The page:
Belmont Estate is one of my very favorite places in Grenada; I could easily spend hours and hours there wandering through the gardens, petting goats, sampling chocolate, tasting goat cheese, and chatting with the talking parrot, Rainbow. The Estate is actually a fully functioning 17th-century plantation that houses a cocoa processing plant (which is why many on the island refer to it as the Chocolate Factory), organic vegetable garden, goat dairy farm, restaurant, petting zoo, museum, and arts & crafts collective. It’s located at the northern end of the island in the town of St. Patrick, which is just about two hours away from where we live in Grand Anse. Belmont is perfect for a day trip, and I’d recommend getting there just in time for their lunchtime buffet. :)
A buffet meal with all the local faire: salad with nutmeg dressing, sauteed provisions (root vegetables), chicken, local fish, beef, and mashed pumpkin.
Local fruits and spices: jackfruit, papaya, coconut, turmeric, cashew fruit & nuts, tamarind, ginger, wax apples, cocoa beans, and many more that I can’t name. Belmont Estate comes down once every two weeks to the local farmer’s market in Grand Anse, and I’ve had the chance to get to know some of the people who work there. The plantation is one of the few places in Grenada where they grow jackfruit, and I’ve been lucky enough to buy jackfruit from them several times at the farmer’s market. Apparently, it’s not widely known or eaten in Grenada, so I often have Grenadians asking me how to eat it!
A tour guide explains to us the process of making cocoa: cocoa pods are picked from the trees, their pulp is thrown into a bin where it is fermented for several days, and then the beans are laid out in the sun to dry on racks.
At Belmont Estate, they have both traditional racks, which are rolled out when it is sunny and quickly rolled in when it rains or in the evening, and also newer structures that allow the sun to penetrate while protecting from rain.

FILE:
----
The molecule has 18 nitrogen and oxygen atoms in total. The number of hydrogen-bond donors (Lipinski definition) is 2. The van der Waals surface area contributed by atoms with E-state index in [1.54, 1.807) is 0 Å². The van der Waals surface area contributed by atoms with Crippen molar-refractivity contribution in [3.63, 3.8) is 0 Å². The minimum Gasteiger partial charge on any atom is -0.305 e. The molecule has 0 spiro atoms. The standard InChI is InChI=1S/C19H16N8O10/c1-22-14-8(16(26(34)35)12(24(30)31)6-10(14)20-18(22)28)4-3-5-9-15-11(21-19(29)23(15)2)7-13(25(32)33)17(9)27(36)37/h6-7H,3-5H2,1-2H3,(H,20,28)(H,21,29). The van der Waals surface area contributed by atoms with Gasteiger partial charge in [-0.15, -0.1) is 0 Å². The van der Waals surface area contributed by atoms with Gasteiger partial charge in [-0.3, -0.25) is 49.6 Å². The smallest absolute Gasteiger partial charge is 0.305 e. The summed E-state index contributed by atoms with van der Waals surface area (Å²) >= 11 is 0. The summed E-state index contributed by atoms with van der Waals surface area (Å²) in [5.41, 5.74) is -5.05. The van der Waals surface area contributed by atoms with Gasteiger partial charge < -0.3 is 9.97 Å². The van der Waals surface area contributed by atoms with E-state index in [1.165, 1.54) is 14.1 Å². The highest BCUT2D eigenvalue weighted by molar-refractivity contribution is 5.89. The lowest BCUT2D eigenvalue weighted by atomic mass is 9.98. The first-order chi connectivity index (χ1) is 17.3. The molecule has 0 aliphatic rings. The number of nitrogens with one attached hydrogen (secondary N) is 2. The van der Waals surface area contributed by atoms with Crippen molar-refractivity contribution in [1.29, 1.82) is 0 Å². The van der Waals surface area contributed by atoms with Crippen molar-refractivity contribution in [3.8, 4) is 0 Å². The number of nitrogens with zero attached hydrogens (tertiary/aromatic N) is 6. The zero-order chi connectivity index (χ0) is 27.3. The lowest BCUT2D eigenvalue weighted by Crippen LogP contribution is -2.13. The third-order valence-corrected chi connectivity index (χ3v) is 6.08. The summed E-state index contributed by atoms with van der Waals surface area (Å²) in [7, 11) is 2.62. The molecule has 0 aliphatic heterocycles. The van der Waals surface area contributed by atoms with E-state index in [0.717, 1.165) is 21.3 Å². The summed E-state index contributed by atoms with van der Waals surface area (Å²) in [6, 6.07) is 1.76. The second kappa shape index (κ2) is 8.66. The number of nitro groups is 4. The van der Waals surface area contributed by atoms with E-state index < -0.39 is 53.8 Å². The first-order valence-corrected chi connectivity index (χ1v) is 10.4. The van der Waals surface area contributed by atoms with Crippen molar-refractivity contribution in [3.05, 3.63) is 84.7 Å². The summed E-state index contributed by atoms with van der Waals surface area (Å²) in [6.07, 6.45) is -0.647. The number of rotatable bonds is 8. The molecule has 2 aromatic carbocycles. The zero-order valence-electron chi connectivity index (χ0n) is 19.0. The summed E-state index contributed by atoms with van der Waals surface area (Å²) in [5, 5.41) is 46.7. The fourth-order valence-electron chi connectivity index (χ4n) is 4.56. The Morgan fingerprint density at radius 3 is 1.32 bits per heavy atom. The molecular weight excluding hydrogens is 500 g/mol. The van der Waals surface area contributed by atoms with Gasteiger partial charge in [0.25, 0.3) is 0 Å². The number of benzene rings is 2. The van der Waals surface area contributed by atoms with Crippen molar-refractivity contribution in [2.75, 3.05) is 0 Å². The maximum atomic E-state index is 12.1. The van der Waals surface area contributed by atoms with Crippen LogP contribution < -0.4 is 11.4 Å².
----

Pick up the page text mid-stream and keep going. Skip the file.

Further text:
After the beans have dried completely, they are roasted and packed up to go to the Grenada Chocolate Company, where the chocolate is actually made. If you ever get a chance to try their chocolate, you’ll know that it’s about the closest to pure chocolate that you’ll ever taste. It’s also 100% organic and sustainably produced and exported (by sailboat!). They produce bars ranging from 60% pure chocolate to 100% pure chocolate (with a couple of specialty bars in between that contain things like Caribbean sea salt or cocoa nibs – yum!). I’ve only tried them in Grenada, but I’ve heard they’re available at Whole Foods too.
Belmont is also home to The Goat Dairy, a non-profit organization dedicated to sustainable agriculture production, education, and empowerment among Grenada’s low-income families and youth. They provide training for local farmers and set up an educational program with the local elementary schools to teach students about agriculture, animal care, and home economics. They use the dairy farm as the centerpiece for teaching cross-curricular study, making it a teaching tool for teaching math, science, language, business, ethics, and art. Talk about project-based learning! There’s a really nice article here that describes the school project in more detail. Oh, and did I mention that they also make really great cheese?!
Some animals in the “petting zoo” and some photos from the organic garden.
And finally, a stop at the museum to learn all about the history of the plantation and to view some of the artwork of the local craftsmen.